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An Innocent Abroad -A Case Study in Cross-Cultural Management

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Fred Bailey: An Innocent Abroad -A Case Study in Cross-Cultural Management The Baileys' problems Fred Bailey is the managing director of Kline & Associates' Tokyo office, and have been for the past six months. He was notified about the assignment seven months ago, and him and his wife, Jennifer, made the decision together to relocate to Japan for three years. After moving to Tokyo, Japan and living there for six months the couple is experiencing problems with adjusting to the culture. Fred are facing three different major problems in his work as managing director for the firm. The first problem he met was conducting a meeting with his subordinates. His experience of the meeting was that it was unsuccessful, because he laid out his plans for the future directions of the company office, and did not receive the desired response from his Japanese colleagues. His second problem has been with a significant prospective client. He met with the company five months ago, and in his American direct and concise way introduced his company's proposal straight away and expected the Japanese to respond immediately, the Japanese did not. The third problem Fred has encountered has been with one of his employees. He asked Watanabe, a promising Japanese research associate to prepare a report on the client company in order to prepare a better proposal for them -as it turned out Watanabe thought the task too big for him to finish in a week, but did not utter his concerns about ...read more.


They are there for information, which they can digest and discuss and then meet again to decide upon. They are not prepared to make any commitment in a first meeting. Another reasons why the Japanese may have reacted in the way that they did, is the fact that Fred laid out his goals for the office. It is important for the Japanese to be a part of a group, and when an individual does things for himself, they may experience it as uncomfortable and unnatural. A lot of the same things are true for Fred's meeting with the prospective client. He went straight to the point -the Japanese considers it important to spend time in the beginning of a meeting to harmonise with each other, even if this means simply sitting quietly together. After his presentation he also did not allow for the Japanese to sit quietly and react to the information, which is natural for them; he rather tried to rush them into a decision. This is not normal for the Japanese, they were there to gather information, and will not be willing to make a commitment after only one meeting. The fact that after five months, still no decision has been made, does not necessarily mean that they will not sign with Fred's company; it simply means that the Japanese take time to consider, discuss and feel about decision before they are made -and they may take a long time. ...read more.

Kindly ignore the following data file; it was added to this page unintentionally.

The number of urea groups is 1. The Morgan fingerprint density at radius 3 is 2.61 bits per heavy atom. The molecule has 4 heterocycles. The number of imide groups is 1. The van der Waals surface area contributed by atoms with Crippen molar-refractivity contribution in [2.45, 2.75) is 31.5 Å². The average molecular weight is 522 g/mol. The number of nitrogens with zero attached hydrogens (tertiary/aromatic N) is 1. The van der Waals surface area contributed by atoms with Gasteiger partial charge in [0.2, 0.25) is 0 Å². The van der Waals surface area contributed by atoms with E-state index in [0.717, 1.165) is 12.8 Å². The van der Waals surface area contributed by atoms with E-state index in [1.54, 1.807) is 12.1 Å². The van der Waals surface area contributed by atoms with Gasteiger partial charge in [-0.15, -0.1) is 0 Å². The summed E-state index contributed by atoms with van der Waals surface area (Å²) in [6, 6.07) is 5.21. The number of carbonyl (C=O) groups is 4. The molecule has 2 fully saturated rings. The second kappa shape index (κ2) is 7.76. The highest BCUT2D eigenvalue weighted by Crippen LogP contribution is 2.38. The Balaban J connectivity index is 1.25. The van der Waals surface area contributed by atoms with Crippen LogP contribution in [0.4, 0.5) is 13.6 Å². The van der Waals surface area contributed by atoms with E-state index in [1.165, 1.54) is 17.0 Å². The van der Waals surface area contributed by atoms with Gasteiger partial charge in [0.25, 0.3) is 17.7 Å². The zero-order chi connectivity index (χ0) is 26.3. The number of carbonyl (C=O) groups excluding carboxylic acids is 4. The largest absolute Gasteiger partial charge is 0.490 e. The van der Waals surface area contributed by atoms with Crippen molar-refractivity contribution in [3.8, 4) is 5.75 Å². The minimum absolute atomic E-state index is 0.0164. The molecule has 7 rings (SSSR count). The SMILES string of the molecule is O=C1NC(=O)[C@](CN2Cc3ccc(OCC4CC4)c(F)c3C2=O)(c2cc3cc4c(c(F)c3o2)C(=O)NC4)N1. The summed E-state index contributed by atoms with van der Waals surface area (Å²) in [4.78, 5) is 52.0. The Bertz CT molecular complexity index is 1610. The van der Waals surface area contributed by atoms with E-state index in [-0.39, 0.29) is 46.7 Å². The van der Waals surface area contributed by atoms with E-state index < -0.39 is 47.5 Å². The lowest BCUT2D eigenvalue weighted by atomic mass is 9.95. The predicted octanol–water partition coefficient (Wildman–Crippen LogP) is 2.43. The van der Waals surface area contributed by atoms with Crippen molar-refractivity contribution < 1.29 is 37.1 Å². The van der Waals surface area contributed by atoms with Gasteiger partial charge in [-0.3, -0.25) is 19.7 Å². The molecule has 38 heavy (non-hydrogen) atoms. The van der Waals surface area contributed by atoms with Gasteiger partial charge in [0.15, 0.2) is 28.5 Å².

A suggested solution to culture shock is simply giving things time. However, this may also not be the case. The problems Fred and Jennifer are experiencing may be of a calibre that is not easily brushed away as a temporary culture shock, and solved by time. Fred should contact his superiors in the company and consult them with his problems. It would be a good idea for the company to provide some cultural-awareness training for the family now, if they wish for them to stay on assignment. Adler (1997) claims that even if there is no time to provide pre-departure training, there is always time to provide information and training whilst on the assignment. The subject of language lessons may also be considered, and even though Japanese may take time to learn, some knowledge of it may give the couple more self-esteem when interacting with the Japanese. The company could also set the Baileys up with another expatriate family who have successfully settled in Tokyo; they may provide valuable advice and even friendships for both Fred and Jennifer. Another person to get in touch with could be the manager who had the assignment before Fred -he might have some input on how Fred should go about dealing with his co-workers and clients. The couple can also study literature on the subject of Japanese culture -as this might help their understanding of the Japanese culture and their acceptance of it. This can eventually help them settle in and enjoy their stay in Japan. 1 ...read more.

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